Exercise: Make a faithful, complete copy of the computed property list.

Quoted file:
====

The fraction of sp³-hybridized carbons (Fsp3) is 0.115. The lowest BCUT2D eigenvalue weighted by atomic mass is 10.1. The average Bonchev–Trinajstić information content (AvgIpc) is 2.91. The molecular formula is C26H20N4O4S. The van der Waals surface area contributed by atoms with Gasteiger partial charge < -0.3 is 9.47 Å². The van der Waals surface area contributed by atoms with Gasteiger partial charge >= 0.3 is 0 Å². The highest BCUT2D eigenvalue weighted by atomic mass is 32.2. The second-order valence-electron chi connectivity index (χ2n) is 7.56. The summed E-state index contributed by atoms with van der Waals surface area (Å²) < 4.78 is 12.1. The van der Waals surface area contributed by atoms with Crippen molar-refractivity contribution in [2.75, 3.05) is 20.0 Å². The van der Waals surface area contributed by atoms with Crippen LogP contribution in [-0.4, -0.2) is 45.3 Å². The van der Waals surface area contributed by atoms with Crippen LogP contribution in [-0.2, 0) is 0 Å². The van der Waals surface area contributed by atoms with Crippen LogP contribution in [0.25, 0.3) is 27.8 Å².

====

The fraction of sp³-hybridized carbons (Fsp3) is 0.115. The lowest BCUT2D eigenvalue weighted by atomic mass is 10.1. The average Bonchev–Trinajstić information content (AvgIpc) is 2.91. The molecular formula is C26H20N4O4S. The van der Waals surface area contributed by atoms with Gasteiger partial charge < -0.3 is 9.47 Å². The van der Waals surface area contributed by atoms with Gasteiger partial charge >= 0.3 is 0 Å². The highest BCUT2D eigenvalue weighted by atomic mass is 32.2. The second-order valence-electron chi connectivity index (χ2n) is 7.56. The summed E-state index contributed by atoms with van der Waals surface area (Å²) < 4.78 is 12.1. The van der Waals surface area contributed by atoms with Crippen molar-refractivity contribution in [2.75, 3.05) is 20.0 Å². The van der Waals surface area contributed by atoms with Crippen LogP contribution in [-0.4, -0.2) is 45.3 Å². The van der Waals surface area contributed by atoms with Crippen LogP contribution in [-0.2, 0) is 0 Å². The van der Waals surface area contributed by atoms with Crippen LogP contribution in [0.25, 0.3) is 27.8 Å².